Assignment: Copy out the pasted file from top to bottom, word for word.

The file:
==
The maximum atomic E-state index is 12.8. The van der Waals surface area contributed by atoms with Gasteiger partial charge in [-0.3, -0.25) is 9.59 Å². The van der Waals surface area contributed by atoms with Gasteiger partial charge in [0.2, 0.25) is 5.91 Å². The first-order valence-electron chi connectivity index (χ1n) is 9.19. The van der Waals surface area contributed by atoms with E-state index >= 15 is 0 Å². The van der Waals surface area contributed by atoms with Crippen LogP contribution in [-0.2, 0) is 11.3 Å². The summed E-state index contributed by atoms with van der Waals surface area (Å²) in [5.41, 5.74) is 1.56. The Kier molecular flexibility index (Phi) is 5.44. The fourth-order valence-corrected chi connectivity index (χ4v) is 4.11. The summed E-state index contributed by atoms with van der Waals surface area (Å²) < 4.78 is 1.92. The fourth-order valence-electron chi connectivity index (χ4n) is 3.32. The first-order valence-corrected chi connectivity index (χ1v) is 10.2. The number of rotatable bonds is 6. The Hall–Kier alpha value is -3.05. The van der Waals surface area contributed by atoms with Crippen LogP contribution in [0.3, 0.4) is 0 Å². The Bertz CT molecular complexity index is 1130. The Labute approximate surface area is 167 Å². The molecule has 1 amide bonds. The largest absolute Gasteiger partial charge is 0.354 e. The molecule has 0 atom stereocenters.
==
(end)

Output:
The maximum atomic E-state index is 12.8. The van der Waals surface area contributed by atoms with Gasteiger partial charge in [-0.3, -0.25) is 9.59 Å². The van der Waals surface area contributed by atoms with Gasteiger partial charge in [0.2, 0.25) is 5.91 Å². The first-order valence-electron chi connectivity index (χ1n) is 9.19. The van der Waals surface area contributed by atoms with E-state index >= 15 is 0 Å². The van der Waals surface area contributed by atoms with Crippen LogP contribution in [-0.2, 0) is 11.3 Å². The summed E-state index contributed by atoms with van der Waals surface area (Å²) in [5.41, 5.74) is 1.56. The Kier molecular flexibility index (Phi) is 5.44. The fourth-order valence-corrected chi connectivity index (χ4v) is 4.11. The summed E-state index contributed by atoms with van der Waals surface area (Å²) < 4.78 is 1.92. The fourth-order valence-electron chi connectivity index (χ4n) is 3.32. The first-order valence-corrected chi connectivity index (χ1v) is 10.2. The number of rotatable bonds is 6. The Hall–Kier alpha value is -3.05. The van der Waals surface area contributed by atoms with Crippen LogP contribution in [0.3, 0.4) is 0 Å². The Bertz CT molecular complexity index is 1130. The Labute approximate surface area is 167 Å². The molecule has 1 amide bonds. The largest absolute Gasteiger partial charge is 0.354 e. The molecule has 0 atom stereocenters.